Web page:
High School Sports

Northwest's Nikki Daniels a double state swim champion

TOPEKA — Trying to pick her top moment at the Class 6A swimming and diving championships should have been tough call for Northwest's Nikki Daniels.

There were certainly plenty to choose from Saturday at Capitol Federal Natatorium.

Was it her long-awaited victory in the 200-yard individual medley? Or maybe her third straight 100 breaststroke crown? Or how about being named the Class 6A swimmer of the year?

Yet it took Daniels, oh, maybe a second to make her decision.

"The IM for sure," Daniels said. "That race could have gone any way. It was the toughest race I've ever swam in my life and all three of us, we would have never gotten those times by ourselves."

Indeed, the 200 IM was arguably the race of the day as Daniels, Southeast's Emily Chesser and Olathe Northwest's Natalie Morris were locked in a tight battle from start to finish. Just 0.49 seconds separated the three at the end with Daniels winning in 2 minutes, 7.39 seconds, narrowly nipping Morris (2:07.61) and Chesser (2:07.88).

That victory, coupled with her continued domination of the 100 breaststroke, led to Daniels earning All-State honors as well as being named swimmer of the year.

"I wasn't sure because (SM East's) Marston (Fries) also won two races," Daniels said. "I just didn't know how it would go. That was definitely nice."

The 200 IM title had eluded Daniels ever since an 11th-place showing as a freshman. The Grizzly senior moved up to third as a sophomore and then seemed poised to capture the event last year before Washburn Rural freshman Sammie Schurig stepped in and snagged it away, leaving Daniels in second.

This year, it was good friend Chesser and Morris standing in the way after that duo qualified 1-2 on Friday. But after slipping to third after the backstroke leg, Daniels claimed the race lead on the breaststroke leg and then held off her rivals down the stretch for the victory.

"That was my focus coming into this," Daniels said. "Once I figured out Sammie wasn't swimming this year, I just had to have it. I knew it would be close the whole way. I knew I had to get as big of a lead as I could during the breast because they were going to be coming after me."

As a three-time winner of the 100 breast, that wasn't a problem. Daniels dominated the finals of that race once again, clocking a 1:04.74 that was more than three seconds ahead of second-place Reilly Moore of Lawrence Free State (1:07.89).

Daniels' only state loss in the event came as a freshman to Trinity Academy's Jamie Bruce.

"That one has always been my race and I love swimming that one," she said.

Daniels also helped Northwest to a third-place finish in the 200 medley relay, teaming with Kara Aaby, Haley Stienbach and Maddie Bazzelle for a time of 1:52.59, and an eighth in the 400 freestyle relay, teaming with Stienbach, Aaby and Julia Blasdel for a 3:55.97. Aaby added an eighth in the 100 butterfly (1:01.99) as the Grizzlies finished seventh in the team standings.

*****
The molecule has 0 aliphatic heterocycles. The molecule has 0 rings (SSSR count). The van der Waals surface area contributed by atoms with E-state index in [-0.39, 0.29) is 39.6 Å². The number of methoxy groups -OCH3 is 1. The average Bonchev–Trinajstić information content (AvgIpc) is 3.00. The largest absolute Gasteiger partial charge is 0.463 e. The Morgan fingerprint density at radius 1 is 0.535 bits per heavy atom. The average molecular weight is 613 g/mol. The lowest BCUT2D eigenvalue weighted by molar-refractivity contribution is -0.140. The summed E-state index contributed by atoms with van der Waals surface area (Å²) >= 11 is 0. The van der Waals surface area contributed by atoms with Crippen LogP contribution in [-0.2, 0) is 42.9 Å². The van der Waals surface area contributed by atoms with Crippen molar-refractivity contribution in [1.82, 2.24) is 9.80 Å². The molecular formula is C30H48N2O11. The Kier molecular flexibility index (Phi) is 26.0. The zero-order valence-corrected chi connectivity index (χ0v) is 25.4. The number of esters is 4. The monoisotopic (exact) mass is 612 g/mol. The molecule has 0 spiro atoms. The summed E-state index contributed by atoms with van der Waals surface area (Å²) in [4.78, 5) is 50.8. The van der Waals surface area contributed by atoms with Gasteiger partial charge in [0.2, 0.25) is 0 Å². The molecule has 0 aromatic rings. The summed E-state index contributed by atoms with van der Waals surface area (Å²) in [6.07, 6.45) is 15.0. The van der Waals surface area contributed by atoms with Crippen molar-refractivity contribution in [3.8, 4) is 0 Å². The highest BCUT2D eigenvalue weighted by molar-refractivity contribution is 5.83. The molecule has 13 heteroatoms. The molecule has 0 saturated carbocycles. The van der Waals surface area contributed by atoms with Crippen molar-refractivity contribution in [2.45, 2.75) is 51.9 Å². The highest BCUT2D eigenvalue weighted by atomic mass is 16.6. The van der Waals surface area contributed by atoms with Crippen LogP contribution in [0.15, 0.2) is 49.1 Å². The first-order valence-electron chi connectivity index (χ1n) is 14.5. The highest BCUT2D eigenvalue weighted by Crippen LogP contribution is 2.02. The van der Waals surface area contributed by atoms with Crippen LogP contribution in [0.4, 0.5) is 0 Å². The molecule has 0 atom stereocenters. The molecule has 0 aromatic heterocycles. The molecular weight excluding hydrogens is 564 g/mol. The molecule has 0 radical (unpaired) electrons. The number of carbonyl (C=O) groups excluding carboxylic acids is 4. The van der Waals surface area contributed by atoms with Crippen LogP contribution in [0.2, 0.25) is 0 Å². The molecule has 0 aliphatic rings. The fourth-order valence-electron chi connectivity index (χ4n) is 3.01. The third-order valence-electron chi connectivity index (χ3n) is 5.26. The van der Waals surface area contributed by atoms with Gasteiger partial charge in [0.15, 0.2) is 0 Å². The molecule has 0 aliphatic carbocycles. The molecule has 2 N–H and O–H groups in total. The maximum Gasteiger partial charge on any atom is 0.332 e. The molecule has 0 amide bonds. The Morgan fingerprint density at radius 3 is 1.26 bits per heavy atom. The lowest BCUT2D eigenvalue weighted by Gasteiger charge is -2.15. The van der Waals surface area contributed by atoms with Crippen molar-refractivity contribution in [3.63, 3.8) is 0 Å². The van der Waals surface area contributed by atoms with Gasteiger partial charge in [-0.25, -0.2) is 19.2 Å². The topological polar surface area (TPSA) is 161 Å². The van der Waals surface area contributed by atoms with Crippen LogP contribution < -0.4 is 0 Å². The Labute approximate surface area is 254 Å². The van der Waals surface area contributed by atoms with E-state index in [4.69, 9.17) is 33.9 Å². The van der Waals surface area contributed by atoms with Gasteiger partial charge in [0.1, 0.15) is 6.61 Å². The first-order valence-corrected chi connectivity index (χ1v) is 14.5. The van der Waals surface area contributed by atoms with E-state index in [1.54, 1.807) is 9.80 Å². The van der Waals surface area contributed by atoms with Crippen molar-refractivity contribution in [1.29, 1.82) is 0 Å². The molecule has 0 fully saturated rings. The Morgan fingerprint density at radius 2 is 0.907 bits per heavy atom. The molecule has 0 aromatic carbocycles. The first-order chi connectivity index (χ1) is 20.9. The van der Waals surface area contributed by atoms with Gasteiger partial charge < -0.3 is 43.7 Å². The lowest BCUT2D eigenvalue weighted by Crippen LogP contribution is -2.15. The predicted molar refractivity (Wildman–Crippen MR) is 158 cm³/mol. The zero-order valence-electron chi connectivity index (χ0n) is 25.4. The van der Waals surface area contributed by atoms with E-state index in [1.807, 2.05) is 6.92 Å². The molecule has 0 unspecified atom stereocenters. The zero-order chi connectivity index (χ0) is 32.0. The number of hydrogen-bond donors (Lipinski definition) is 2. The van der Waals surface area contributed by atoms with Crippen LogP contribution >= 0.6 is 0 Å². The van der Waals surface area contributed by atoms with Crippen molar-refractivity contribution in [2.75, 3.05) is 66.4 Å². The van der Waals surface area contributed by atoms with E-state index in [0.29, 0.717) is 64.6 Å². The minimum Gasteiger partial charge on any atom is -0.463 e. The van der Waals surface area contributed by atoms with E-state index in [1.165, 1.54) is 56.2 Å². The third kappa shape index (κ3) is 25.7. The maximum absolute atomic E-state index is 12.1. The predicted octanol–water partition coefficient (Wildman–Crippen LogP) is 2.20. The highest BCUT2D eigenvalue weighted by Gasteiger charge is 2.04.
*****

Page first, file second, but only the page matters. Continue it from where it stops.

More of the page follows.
Chesser, meanwhile, had been the top qualifier in both the 200 IM and the 100 backstroke on Friday. But she couldn't hold that position in either race, taking third in both. The backstroke final was nearly as tight as the IM with SM West's Kate Snyder finishing in 58.46 to just nip Olathe Northwest's Mackenzie Neeley by .02 seconds (58.48) and Chesser by .23 (58.69).

Class 5-1A — Trinity Academy's Chelsey Kilgore admitted there was some pressure being the defending champion in the 50-yard freestyle. The real pressure she felt in Saturday's finals, however, was from Blue Valley Southwest's Megan Becker.

"I could feel her the whole way," Kilgore said. "In fact, toward the end I really thought she was going to get me. I was like, 'I've got to put my head down and go.' "

And go Kilgore did, out-touching Becker by .13 seconds to defend her title. Kilgore won the crown in 24.72 seconds, while Becker finished in 24.85.

The Knights sophomore wasn't able to double up with the 100 freestyle title as she did a year ago, but only because her competition in the event also happened to be the Class 5-1A swimmer of the meet, Topeka West's Emily Dicus. Kilgore finished second in 53.83, while Dicus became the first girl in Kansas history to go under 50 seconds with a 49.45.

Independent's Brooke Brittain also had the burden of being a defending champion and facing some serious challengers to her title. And like Kilgore, she was able to successfully defend it, barely.

Four swimmers finished within .54 seconds of each other in the 100 backstroke with Brittain just nipping Trinity's Emily Knocke at the finish. Brittain won in 59.17, while Knocke (59.29), Blue Valley's Becca Bond (59.376) and Carroll's Madison Hutchison (59.81) were right on her heels.

"I knew it was going to be stacked, but I tried to take advantage of that," Brittain said. "It was a lot of pressure, but I really like it. It gives me a fire in my belly."

Andover Central's Gina Cernohous won the 200 individual medley in 2:11.11, a two-second drop from her top qualifying time on Friday. A runner-up a year ago after qualifying first, Cernohous held a slight lead on Trinity's Knocke after three legs, but put her away on the freestyle. She also took second in the 500 freestyle.

The meet was delayed by nearly three hours by lightning and a tornado warning with swimmers, coaches and fans evacuated to Capital City School across the parking lot from the natatorium.

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